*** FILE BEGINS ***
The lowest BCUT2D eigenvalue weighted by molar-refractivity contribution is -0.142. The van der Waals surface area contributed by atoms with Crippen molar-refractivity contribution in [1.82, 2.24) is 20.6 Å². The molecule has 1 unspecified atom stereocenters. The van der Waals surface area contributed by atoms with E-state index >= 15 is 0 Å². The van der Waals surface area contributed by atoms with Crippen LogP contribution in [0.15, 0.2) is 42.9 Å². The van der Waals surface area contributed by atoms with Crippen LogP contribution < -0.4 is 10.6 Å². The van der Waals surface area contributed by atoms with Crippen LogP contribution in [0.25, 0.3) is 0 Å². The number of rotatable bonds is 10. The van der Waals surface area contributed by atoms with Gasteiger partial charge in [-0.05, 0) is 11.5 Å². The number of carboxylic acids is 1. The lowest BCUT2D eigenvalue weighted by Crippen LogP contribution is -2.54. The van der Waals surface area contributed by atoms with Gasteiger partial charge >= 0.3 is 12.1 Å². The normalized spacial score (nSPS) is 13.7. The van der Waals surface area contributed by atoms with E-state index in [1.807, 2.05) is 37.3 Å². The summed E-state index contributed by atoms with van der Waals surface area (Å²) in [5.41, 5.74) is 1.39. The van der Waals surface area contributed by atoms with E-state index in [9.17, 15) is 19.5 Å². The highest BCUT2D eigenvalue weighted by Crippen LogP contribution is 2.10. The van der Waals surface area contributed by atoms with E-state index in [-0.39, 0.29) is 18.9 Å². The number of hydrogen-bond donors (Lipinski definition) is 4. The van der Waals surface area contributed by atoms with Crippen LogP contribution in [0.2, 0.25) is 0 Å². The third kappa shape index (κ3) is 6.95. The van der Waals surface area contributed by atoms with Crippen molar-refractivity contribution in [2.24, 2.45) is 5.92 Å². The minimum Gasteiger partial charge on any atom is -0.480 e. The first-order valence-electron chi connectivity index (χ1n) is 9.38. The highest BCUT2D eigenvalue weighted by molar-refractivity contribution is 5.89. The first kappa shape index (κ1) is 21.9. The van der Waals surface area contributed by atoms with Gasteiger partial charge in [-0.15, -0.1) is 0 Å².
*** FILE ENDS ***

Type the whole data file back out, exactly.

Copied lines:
The lowest BCUT2D eigenvalue weighted by molar-refractivity contribution is -0.142. The van der Waals surface area contributed by atoms with Crippen molar-refractivity contribution in [1.82, 2.24) is 20.6 Å². The molecule has 1 unspecified atom stereocenters. The van der Waals surface area contributed by atoms with E-state index >= 15 is 0 Å². The van der Waals surface area contributed by atoms with Crippen LogP contribution in [0.15, 0.2) is 42.9 Å². The van der Waals surface area contributed by atoms with Crippen LogP contribution < -0.4 is 10.6 Å². The van der Waals surface area contributed by atoms with Crippen LogP contribution in [0.25, 0.3) is 0 Å². The number of rotatable bonds is 10. The van der Waals surface area contributed by atoms with Gasteiger partial charge in [-0.05, 0) is 11.5 Å². The number of carboxylic acids is 1. The lowest BCUT2D eigenvalue weighted by Crippen LogP contribution is -2.54. The van der Waals surface area contributed by atoms with Gasteiger partial charge >= 0.3 is 12.1 Å². The normalized spacial score (nSPS) is 13.7. The van der Waals surface area contributed by atoms with E-state index in [1.807, 2.05) is 37.3 Å². The summed E-state index contributed by atoms with van der Waals surface area (Å²) in [5.41, 5.74) is 1.39. The van der Waals surface area contributed by atoms with E-state index in [9.17, 15) is 19.5 Å². The highest BCUT2D eigenvalue weighted by Crippen LogP contribution is 2.10. The van der Waals surface area contributed by atoms with E-state index in [-0.39, 0.29) is 18.9 Å². The number of hydrogen-bond donors (Lipinski definition) is 4. The van der Waals surface area contributed by atoms with Crippen LogP contribution in [0.2, 0.25) is 0 Å². The third kappa shape index (κ3) is 6.95. The van der Waals surface area contributed by atoms with Crippen molar-refractivity contribution in [2.24, 2.45) is 5.92 Å². The minimum Gasteiger partial charge on any atom is -0.480 e. The first-order valence-electron chi connectivity index (χ1n) is 9.38. The highest BCUT2D eigenvalue weighted by molar-refractivity contribution is 5.89. The first kappa shape index (κ1) is 21.9. The van der Waals surface area contributed by atoms with Gasteiger partial charge in [-0.15, -0.1) is 0 Å².